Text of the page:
Last spring, I got a fancy new title: Vice President of Global and Channel Partnerships. This new fancy title also came with the task to support our company’s mission — to change the world, one conversation at a time.
My primary goal? To take something that existed within Fierce and transform it into something that would ultimately champion the organization into becoming a truly global company.
This is a very lofty task for anyone no matter your business’ size.
Our President shared that this first year of my transformation plan I would be supported with the budget of my creativity and the strength of her support – two things I’ve relied on for the better part of a decade, so I happily agreed.
Day one into my new role, with my 90-day plan empty and staring back at me begging to be filled in, I suddenly realized that my accomplishment of this goal would be almost entirely based on others. I would need to find a way to strategically align with people outside of my team in order to be truly successful in my efforts.
As someone who subscribes to the adage of, “if it’s meant to be, it’s up to me,” this was terrifying.
With no team and no budget, my colleagues would have to support what I was building not because they had to, but because they wanted too. Because they believed in what I was building, believed in me. That means that what was up to me, was driving and building deeper relationships because ultimately, my relationships with others were going to determine my results — my strategic goals’ success wasn’t in my hands alone.
Now, I haven’t always spent my career at Fierce. I have worked at a large corporation where I was one of hundreds of thousands. I’ve also worked at a small start-up where I was one of five.
What I’ve learned, is that no matter the company size or how much resources a team or organization has, in the end, the true work of getting something accomplished is rooted in the relationships of people who are working together.
I’ve seen when the antithesis of this is true when there is a lot of money to throw at a problem but because the relationships were not strong enough and there was no trust, the ultimate goal was not reached.
So here I am, starting in my new role and grounded in the reality that my first 90 days must include strategically aligning a team of people who don’t report to me, who don’t care about my fancy title, but do trust me, and do believe in our vision.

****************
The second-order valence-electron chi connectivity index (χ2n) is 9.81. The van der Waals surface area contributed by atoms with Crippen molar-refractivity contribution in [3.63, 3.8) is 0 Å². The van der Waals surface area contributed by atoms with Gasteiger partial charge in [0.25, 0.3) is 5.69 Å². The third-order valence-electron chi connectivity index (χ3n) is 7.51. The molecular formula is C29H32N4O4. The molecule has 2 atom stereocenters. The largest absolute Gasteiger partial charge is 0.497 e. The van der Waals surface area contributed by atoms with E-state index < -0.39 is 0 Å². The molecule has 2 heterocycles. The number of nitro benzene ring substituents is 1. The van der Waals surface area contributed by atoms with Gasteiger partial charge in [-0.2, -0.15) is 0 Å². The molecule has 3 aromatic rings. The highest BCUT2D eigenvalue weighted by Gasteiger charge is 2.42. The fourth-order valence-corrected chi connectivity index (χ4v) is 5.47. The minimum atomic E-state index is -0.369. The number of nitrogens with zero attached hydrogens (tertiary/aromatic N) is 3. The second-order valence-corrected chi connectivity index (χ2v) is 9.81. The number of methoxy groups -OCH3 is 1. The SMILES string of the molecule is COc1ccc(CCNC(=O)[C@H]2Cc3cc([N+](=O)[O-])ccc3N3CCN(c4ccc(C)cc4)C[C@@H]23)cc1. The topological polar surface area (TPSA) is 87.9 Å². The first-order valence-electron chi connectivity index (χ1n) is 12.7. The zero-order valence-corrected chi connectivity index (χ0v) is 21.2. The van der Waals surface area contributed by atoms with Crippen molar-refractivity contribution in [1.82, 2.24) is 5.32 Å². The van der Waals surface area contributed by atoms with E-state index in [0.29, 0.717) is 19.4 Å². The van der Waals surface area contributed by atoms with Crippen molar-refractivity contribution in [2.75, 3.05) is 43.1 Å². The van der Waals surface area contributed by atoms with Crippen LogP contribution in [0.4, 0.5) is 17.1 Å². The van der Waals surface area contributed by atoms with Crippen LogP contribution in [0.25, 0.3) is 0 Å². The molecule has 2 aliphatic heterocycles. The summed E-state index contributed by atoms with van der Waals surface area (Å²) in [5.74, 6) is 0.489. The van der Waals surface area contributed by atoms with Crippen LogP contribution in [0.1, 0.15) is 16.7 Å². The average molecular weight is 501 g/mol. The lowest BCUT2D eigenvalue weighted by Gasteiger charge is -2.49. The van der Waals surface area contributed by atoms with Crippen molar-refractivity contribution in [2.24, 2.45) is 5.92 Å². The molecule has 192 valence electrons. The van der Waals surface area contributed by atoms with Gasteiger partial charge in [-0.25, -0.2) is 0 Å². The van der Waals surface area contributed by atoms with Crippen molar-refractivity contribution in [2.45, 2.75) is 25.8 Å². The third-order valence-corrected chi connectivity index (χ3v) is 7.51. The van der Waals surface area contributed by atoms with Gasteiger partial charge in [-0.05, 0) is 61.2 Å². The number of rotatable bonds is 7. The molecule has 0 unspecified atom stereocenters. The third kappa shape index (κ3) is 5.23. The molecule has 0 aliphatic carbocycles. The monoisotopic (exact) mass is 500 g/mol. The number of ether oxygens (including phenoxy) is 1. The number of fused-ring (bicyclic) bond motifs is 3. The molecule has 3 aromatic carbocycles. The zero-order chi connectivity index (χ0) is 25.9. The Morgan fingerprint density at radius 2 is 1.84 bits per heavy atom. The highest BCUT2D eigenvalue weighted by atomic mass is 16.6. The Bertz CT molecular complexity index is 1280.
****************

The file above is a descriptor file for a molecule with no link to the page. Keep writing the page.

I’ll tell you that this was incredibly difficult. While I always felt that my colleagues supported me, sometimes I felt the limits of that support as they grappled with their assigned workload and my asks and requests were extra work.
So, the question was: how was I going to respond to this? What was I going to do to build that relationship in order to get what I and Fierce needed to be accomplished?
Luckily again, I had the tool of conversations: C=R, also known around Fierce as the conversation equals the relationship. I remember the first time I sat through a Fierce workshop, almost a decade ago, and heard this concept. I was young in my career and it hit me right in the gut.
Being a bit of a Type A personality, I loved it, because it was something I could control.
Whatever you put into the conversation, that is what you’ll get out of the relationship. If you have authentic conversations, you’ll have an authentic relationship. It’s such a simple concept, however, in practice, it can be quite difficult.
Why is it so hard? Because it takes energy, and it takes guts.
For me, and this first year with my new fancy title, I came up short quite a bit in this arena at times. I didn’t confront certain behaviors because I didn’t want to “rock the boat.” I didn’t want to upset a colleague who was helping me but, in fact, some of their help was slowing me down. I was not authentic with them, and so the relationship over time had thinness to it on my side, and I think on theirs too.
I didn’t delegate well to those who agreed to help, so there was a lot of frustration at times on both sides. I delegated like an all or nothing sum game rather than looking at it strategically and with the tools at my disposal.
There were also times I didn’t stop to realize the impact of my ask – simple from my point of view but completely void of the full context of the person on the other end.
I know I left people who were helping me feeling a bit underwhelmed and I think even hurt. Completely unintentional on my part but that’s the thing about how we make others feel – it’s not about us.